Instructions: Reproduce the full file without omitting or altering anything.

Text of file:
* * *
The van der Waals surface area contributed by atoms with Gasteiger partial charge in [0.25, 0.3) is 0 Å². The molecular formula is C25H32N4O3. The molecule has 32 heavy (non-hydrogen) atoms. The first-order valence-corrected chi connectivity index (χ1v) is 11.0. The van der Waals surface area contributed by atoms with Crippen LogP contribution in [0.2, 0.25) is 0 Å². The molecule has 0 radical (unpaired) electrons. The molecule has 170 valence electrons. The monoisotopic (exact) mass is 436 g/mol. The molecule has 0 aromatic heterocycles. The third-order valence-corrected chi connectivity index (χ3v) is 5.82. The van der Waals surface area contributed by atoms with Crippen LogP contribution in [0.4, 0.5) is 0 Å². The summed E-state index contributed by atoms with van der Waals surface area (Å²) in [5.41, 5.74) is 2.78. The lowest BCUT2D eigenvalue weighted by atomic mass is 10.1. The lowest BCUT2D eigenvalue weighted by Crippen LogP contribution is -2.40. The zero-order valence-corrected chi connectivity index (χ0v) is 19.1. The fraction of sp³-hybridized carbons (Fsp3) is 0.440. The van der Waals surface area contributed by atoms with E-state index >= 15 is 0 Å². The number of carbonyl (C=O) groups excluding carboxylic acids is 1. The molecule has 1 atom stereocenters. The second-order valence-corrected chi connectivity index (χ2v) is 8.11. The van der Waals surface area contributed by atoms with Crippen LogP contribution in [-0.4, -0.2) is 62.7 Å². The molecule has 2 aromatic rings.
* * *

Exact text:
The van der Waals surface area contributed by atoms with Gasteiger partial charge in [0.25, 0.3) is 0 Å². The molecular formula is C25H32N4O3. The molecule has 32 heavy (non-hydrogen) atoms. The first-order valence-corrected chi connectivity index (χ1v) is 11.0. The van der Waals surface area contributed by atoms with Crippen LogP contribution in [0.2, 0.25) is 0 Å². The molecule has 0 radical (unpaired) electrons. The molecule has 170 valence electrons. The monoisotopic (exact) mass is 436 g/mol. The molecule has 0 aromatic heterocycles. The third-order valence-corrected chi connectivity index (χ3v) is 5.82. The van der Waals surface area contributed by atoms with Crippen LogP contribution in [0.4, 0.5) is 0 Å². The summed E-state index contributed by atoms with van der Waals surface area (Å²) in [5.41, 5.74) is 2.78. The lowest BCUT2D eigenvalue weighted by atomic mass is 10.1. The lowest BCUT2D eigenvalue weighted by Crippen LogP contribution is -2.40. The zero-order valence-corrected chi connectivity index (χ0v) is 19.1. The fraction of sp³-hybridized carbons (Fsp3) is 0.440. The van der Waals surface area contributed by atoms with E-state index >= 15 is 0 Å². The number of carbonyl (C=O) groups excluding carboxylic acids is 1. The molecule has 1 atom stereocenters. The second-order valence-corrected chi connectivity index (χ2v) is 8.11. The van der Waals surface area contributed by atoms with Crippen LogP contribution in [-0.4, -0.2) is 62.7 Å². The molecule has 2 aromatic rings.